Warning about TIG (lack of) support for some Horde webmail features

TIG provides and supports the GNU Horde webmail system for two main purposes:

  1. To provide a web interface for CSAIL IMAP email access for people in hotel rooms, borrowing a colleague's laptop or phone, using public Internet kiosks in airports, or in other situations where a full-fledged email client may not be available, and
  2. To provide an interface to the Sieve email filtering service on our mail server, so that people can set up filtering rules.

Item 1. is mainly a convenience to save people trouble when travelling, but item 2. (access to the filtering system) is something that can only be done safely via this webmail interface. Both of these purposes are things TIG has supported for some time.

The current version of Horde Groupware Webmail Edition is bundled with a number of additional applications, such as a calendar, rudimentary notepad and to-do list applications, and a bookmark manager. We have chosen not to disable those applications because (1) our users may find them interesting to experiment with, (2) they integrate to some extent with the email interface, and (3) it's easier for us to install and upgrade the software if we stick closer to the default configuration. However, these additional applications are not supported by TIG, and if you use them you do so at your own risk! Specifically:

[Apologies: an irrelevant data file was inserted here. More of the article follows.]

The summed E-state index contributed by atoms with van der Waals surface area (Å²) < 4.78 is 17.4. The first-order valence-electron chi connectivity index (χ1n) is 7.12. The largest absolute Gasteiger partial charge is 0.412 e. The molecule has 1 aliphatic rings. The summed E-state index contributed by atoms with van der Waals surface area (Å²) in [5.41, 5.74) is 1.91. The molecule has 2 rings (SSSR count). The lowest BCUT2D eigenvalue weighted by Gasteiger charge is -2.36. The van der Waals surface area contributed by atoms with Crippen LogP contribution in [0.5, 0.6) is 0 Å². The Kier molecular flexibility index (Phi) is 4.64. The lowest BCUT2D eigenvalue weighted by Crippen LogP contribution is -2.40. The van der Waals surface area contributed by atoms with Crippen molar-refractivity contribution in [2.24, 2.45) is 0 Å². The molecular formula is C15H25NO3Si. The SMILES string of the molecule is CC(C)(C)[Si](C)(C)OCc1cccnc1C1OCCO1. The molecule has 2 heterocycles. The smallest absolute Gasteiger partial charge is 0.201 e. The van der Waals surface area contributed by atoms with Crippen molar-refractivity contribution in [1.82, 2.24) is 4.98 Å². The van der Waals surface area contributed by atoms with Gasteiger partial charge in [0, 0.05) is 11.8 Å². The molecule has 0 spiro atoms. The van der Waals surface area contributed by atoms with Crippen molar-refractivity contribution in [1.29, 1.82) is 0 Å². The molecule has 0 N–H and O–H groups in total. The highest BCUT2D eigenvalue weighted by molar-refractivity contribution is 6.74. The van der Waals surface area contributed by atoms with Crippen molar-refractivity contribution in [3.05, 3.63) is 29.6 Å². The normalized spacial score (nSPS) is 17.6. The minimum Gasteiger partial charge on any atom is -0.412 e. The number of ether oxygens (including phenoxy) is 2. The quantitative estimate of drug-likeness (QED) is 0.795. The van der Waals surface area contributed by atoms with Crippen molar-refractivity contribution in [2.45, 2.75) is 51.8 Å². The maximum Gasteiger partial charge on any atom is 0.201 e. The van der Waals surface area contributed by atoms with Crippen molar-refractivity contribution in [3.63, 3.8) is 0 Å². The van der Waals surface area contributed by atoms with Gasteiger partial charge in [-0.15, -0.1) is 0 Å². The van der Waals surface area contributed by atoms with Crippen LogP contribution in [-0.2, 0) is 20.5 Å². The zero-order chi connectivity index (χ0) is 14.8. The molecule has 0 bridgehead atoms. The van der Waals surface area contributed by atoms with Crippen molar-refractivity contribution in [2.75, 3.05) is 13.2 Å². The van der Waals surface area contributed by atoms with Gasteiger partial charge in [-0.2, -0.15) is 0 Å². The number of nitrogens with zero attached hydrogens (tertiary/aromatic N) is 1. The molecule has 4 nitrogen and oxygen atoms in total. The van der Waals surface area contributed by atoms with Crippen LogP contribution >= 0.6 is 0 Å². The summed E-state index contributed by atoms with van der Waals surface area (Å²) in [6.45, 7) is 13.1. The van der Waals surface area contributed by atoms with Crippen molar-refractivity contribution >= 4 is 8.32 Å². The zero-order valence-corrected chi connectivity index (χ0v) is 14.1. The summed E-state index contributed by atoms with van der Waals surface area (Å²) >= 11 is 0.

• If they break and lose your data (appointments, bookmarks, etc.) we probably will not be able to get it back for you.
  • Information entered in them may not be preserved across upgrades. (We will try to provide advance warning of upgrades, though.)
  • We may not even provide these applications in future versions of our webmail service. (For instance, if we switch to a different application to support webmail and filter configuration, we will try to migrate people's filter settings and make sure the new webmail service provides the same level of access to your email, but we probably will not make any effort to migrate calendars, to-do lists, bookmarks, and the like.)

So, you are welcome to play around with these applications, but you should not rely on them for anything mission-critical, and if you put any information you care about in them, you should make backups of it in some other form (e.g., by saving the HTML or PDF of your calendar pages, by copying your notes into files in your home directory, etc.).

If you have any questions about the implications of this policy, you can address them to help@csail.mit.edu?.

-- JaySekora - 22 Oct 2013

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Topic revision: 18 Dec 2017, JasonDorfman
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